Volcano In Iceland: Progress In Air Restrictions, NATS Sees Hope
Eyjafjallajokull Volcano Eruption Weakens, Brings Hope To European Airline Industry
The Eyjafjallajokull volcano in Iceland keeps on spewing out smoke and ash, but the drastic situation surrounding air travel restrictions enacted throughout Europe seems to be moving from a standstill.
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The U.K.'s national weather service MetOffice.com is reporting that the Eyjafjallajokull volcano is now spewing out more steam and less ash, potentially giving the airline industry and thousands of stranded passengers a glimpse of hope. The service says volcano eruptions are weakening, but says the weather patterns are still blowing ash towards the U.K.
The press release for April 19 by the British air service NATS that cites the Met Office for information sounded more optimistic than ever in last five days since the Iceland volcano started erupting. "The volcanic eruption has reduced and the volcano is not currently emitting ash to altitudes that will affect the UK," notes NATS. "Assuming there are no further significant ash emissions we are now looking at a continuously improving situation." NATS predicts the air restrictions across U.K. controlled airspace will stay in place until 0700 (U.K. time) on Tuesday, April 20.
It is now reported that German air carrier Lufthansa was granted a permission to fly 50 planes back to Germany with 15,000 lucky passengers on board, according to AP. Meanwhile, British Airways chief executive Willie Walsh says test flight prove that blanket restrictions are 'unnecessary.' BA and some other air carriers have now asked the European Union for financial bailout in the wake of the eruption imposed closures of the skies and grounded flights. It has been reported that the airline industry has sustained up to 150-200 million euros a day in financial losses due to the disrupted flight operations that the volcano eruption in Iceland caused.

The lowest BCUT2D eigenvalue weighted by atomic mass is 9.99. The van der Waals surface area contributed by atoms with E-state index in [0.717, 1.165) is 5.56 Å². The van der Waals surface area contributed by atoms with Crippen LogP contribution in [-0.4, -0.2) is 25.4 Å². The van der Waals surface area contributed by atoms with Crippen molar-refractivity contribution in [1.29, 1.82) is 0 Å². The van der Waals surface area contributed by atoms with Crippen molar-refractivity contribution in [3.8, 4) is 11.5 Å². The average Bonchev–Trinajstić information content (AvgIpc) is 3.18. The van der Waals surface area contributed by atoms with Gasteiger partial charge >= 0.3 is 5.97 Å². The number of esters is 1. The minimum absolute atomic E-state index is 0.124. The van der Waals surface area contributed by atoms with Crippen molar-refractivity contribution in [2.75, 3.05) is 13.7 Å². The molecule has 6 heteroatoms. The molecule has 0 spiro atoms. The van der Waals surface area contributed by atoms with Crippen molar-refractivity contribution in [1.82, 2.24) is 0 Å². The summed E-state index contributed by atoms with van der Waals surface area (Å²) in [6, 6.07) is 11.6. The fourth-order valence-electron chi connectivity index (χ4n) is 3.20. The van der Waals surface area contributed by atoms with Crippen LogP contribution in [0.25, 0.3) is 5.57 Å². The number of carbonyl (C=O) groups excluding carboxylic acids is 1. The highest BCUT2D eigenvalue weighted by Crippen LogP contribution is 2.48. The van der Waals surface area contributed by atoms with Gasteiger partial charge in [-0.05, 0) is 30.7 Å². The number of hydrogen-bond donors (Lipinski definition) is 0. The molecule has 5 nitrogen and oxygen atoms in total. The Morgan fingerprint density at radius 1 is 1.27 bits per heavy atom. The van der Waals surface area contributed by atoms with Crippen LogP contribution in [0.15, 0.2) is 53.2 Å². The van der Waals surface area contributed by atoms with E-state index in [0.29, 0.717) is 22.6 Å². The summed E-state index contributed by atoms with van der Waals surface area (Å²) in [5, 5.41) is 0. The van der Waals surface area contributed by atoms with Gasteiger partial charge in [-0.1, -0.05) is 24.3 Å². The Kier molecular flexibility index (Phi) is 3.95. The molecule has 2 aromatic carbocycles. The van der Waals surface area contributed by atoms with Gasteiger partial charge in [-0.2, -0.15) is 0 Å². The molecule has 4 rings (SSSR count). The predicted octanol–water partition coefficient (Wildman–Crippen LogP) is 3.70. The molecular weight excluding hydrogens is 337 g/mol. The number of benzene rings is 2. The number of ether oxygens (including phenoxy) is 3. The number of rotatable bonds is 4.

At the same time, it has been reported today that several NATO F-16 fighters suffered engine damage after flying through the volcanic ash cloud. AP cites glass-like deposits being found in the planes' engines. It is alleged by aviation experts that flying through ash clouds could create dangerous build-up inside planes' engines and lead to overheating and ultimately engine failure.
However, while the ash clouds might be slowly clearing around U.K. and Europe, the ash residues are now reaching the east coast of North America, potentially impeding domestic air traffic. Toronto's Pearsons airport reports that flights to and from Europe continue to be affected by the Icelandic volcano. It says passengers scheduled to fly to Europe are strongly encouraged to check with their airline to confirm the status of their flight before coming to the airport.
Only the Newfoundland area of Canada is reported to be affected so far. Globe and Mail reports overnight flights off Newfoundland had been cancelled in the face of a Navigation Canada warning Sunday that ash from the Eyjafjallajokull volcano could reach St. John's airspace. But, flights were cleared for Monday morning. The ash is predicted to reach New York by early morning on Monday. However, Bloomberg cites experts as saying the amount of ash likely to reach North America as "infinitesimal."
See the following map issued by the Met Office showing the spread of the volcanic ash across the globe.